Customer Service Level
Customer service level in a supply chain is a function of several different performance indices. The first one is the order fill rate, which is the fraction of customer demands that are met from stock. For this fraction of customer orders, there is no need to consider the supplier lead times and the manufacturing lead times. The order fill rate could be with respect to a central warehouse or a field warehouse or stock at any level in the system. Stock out rate is the complement of fill rate and represents the fraction of orders lost due to a stock out. Another measure is the backorder level, which is the number of orders waiting to be filled. To maximize customer service level, one needs to maximize order fill rate, minimize stock out rate, and minimize backorder levels. Another measure is the probability of on-time delivery, which is the fraction of customer orders that are fulfilled on time, i.e. within the agreed-upon due date.
Inventory Levels
Since inventory-carrying costs can contribute significantly to total costs, there is a need to carry just about enough inventories to satisfy the customer demands. Inventories held in a supply chain belong to four categories Raw materials, work-in-process (unfinished and semi-finished parts), finished goods inventory, and spare parts. Each type of inventory is held for different reasons and there is a need to keep optimal levels of each type of inventory. Thus measuring the actual inventory levels will provide a useful picture of system efficiency.
Resource utilization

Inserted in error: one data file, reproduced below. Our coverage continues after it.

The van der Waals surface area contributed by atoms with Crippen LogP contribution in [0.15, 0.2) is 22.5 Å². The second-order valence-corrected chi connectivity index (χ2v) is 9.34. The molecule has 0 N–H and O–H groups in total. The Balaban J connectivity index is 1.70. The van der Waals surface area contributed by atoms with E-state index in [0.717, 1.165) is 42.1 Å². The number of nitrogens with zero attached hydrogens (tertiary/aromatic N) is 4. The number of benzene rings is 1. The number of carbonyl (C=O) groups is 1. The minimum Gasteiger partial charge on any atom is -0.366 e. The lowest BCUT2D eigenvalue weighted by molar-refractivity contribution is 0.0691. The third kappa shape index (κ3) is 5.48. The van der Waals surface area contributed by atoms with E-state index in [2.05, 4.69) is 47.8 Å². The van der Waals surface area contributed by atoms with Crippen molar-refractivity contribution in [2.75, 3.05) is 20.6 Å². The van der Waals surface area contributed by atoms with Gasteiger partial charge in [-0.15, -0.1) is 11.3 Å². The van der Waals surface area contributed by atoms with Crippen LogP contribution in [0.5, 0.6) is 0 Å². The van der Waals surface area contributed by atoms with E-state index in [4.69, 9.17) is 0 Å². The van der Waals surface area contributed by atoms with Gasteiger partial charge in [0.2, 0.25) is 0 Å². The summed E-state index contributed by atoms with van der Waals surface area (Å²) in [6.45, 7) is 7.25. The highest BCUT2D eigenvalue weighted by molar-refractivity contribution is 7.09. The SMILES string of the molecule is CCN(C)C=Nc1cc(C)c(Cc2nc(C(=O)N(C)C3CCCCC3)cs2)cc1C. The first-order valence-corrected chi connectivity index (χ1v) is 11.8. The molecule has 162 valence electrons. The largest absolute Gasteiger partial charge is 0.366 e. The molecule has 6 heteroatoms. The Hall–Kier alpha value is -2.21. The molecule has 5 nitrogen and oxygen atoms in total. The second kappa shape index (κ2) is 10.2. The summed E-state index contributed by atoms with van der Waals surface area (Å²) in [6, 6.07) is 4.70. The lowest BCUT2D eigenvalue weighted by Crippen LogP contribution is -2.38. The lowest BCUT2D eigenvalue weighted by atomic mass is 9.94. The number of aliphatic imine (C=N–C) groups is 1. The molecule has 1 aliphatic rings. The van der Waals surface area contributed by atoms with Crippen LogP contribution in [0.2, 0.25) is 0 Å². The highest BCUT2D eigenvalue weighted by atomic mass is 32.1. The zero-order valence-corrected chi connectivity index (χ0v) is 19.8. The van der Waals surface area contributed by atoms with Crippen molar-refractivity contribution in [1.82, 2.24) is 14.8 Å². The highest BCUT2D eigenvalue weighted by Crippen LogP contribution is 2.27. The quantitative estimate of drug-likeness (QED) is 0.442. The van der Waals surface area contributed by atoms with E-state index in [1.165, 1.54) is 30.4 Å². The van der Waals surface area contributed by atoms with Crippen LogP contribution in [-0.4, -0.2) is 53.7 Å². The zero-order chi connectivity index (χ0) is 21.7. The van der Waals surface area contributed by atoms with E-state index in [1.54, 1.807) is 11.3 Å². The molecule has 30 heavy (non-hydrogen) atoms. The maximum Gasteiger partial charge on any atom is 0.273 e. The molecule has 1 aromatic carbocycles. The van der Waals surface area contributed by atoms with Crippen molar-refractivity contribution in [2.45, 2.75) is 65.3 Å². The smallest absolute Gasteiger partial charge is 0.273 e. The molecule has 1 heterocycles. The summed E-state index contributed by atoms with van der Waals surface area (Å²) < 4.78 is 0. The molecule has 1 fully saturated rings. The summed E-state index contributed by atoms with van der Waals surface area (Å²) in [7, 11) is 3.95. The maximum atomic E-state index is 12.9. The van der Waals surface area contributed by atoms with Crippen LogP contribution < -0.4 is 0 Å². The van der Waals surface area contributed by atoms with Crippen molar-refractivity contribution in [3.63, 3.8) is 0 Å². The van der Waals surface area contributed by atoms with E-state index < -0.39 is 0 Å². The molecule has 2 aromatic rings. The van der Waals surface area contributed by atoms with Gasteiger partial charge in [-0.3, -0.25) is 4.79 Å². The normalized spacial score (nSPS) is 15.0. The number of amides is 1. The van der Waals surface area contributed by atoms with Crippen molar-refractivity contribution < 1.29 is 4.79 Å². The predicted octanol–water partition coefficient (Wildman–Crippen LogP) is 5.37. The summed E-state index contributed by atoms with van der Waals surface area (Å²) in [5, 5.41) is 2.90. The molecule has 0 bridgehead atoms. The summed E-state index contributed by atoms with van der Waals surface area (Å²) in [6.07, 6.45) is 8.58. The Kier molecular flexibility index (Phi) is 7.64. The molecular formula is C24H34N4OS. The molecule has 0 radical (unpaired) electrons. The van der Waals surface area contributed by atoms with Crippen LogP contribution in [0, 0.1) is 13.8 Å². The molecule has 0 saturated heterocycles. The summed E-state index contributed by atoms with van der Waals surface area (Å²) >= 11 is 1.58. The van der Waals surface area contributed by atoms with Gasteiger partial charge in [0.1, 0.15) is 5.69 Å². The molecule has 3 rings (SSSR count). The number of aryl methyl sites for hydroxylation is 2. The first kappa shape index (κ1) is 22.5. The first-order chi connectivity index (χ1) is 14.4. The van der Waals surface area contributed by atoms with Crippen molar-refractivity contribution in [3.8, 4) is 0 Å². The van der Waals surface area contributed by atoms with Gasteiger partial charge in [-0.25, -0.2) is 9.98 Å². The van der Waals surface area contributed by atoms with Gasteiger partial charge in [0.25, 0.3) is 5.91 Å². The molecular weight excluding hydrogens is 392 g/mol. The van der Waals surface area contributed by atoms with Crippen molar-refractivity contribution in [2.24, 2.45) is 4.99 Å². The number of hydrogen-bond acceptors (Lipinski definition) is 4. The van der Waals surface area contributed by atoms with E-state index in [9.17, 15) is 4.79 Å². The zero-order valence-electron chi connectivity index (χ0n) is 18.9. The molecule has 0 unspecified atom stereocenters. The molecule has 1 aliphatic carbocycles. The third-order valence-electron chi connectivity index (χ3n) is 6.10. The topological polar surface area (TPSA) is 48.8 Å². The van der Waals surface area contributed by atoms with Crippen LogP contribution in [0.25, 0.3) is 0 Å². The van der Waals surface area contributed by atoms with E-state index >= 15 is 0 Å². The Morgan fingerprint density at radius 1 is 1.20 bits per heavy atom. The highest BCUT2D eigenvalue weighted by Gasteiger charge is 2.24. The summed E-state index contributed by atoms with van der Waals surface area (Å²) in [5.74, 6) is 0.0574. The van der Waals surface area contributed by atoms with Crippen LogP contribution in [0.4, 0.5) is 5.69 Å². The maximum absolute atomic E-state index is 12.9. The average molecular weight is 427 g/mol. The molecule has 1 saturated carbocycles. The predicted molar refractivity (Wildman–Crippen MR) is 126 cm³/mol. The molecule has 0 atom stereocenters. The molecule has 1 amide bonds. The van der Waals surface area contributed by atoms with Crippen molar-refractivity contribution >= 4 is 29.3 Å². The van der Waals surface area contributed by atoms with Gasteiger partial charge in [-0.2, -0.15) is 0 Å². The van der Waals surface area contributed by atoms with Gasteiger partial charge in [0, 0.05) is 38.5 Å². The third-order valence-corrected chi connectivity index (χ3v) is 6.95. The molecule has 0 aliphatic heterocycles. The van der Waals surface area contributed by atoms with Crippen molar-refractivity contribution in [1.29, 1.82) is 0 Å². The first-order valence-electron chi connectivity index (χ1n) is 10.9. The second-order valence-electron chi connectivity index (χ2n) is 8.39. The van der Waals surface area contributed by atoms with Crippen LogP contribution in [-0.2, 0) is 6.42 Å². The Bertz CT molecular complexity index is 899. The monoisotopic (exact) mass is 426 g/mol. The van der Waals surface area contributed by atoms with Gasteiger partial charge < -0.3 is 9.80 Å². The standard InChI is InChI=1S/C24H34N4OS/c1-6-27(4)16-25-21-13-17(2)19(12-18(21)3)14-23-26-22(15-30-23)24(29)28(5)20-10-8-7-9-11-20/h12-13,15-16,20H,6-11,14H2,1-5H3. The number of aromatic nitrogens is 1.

A supply chain network uses resources of various kinds: manufacturing resources (machines, material handlers, tools, etc.); storage resources (warehouses, automated storage and retrieval systems); logistics resources (trucks, rail transport, air-cargo carriers, etc.); human resources (labor, scientific and technical personnel); and financial (working capital, stocks, etc.). The objective is to utilize these assets or resources efficiently so as to maximize customer service levels, minimize lead times, and optimize inventory levels.

Financial Measures
There are several fixed and operational costs associated with a supply chain. Ultimately, the aim is to maximize the revenue by keeping the supply chain costs low. Costs arise due to inventories, transportation, facilities, operations, technology, materials, and labor. The financial performance of a supply chain can be evaluated by looking into the following items.
* Cost of raw material
* Revenue from goods sold
* Activity-based costs such as material handling, manufacturing, assembling, etc.
* Inventory holding costs
* Transportation costs
* Cost of expired perishable goods
* Penalties for incorrectly filled or late orders delivered to customers
* Credits for incorrectly filled or late deliveries from suppliers
* Cost of goods returned by customers
* Credits for goods returned to suppliers
Typically, the financial performance indices can be put together using the following major modules: activity based costing, inventory costing, transportation costing, and inter-company financial transactions.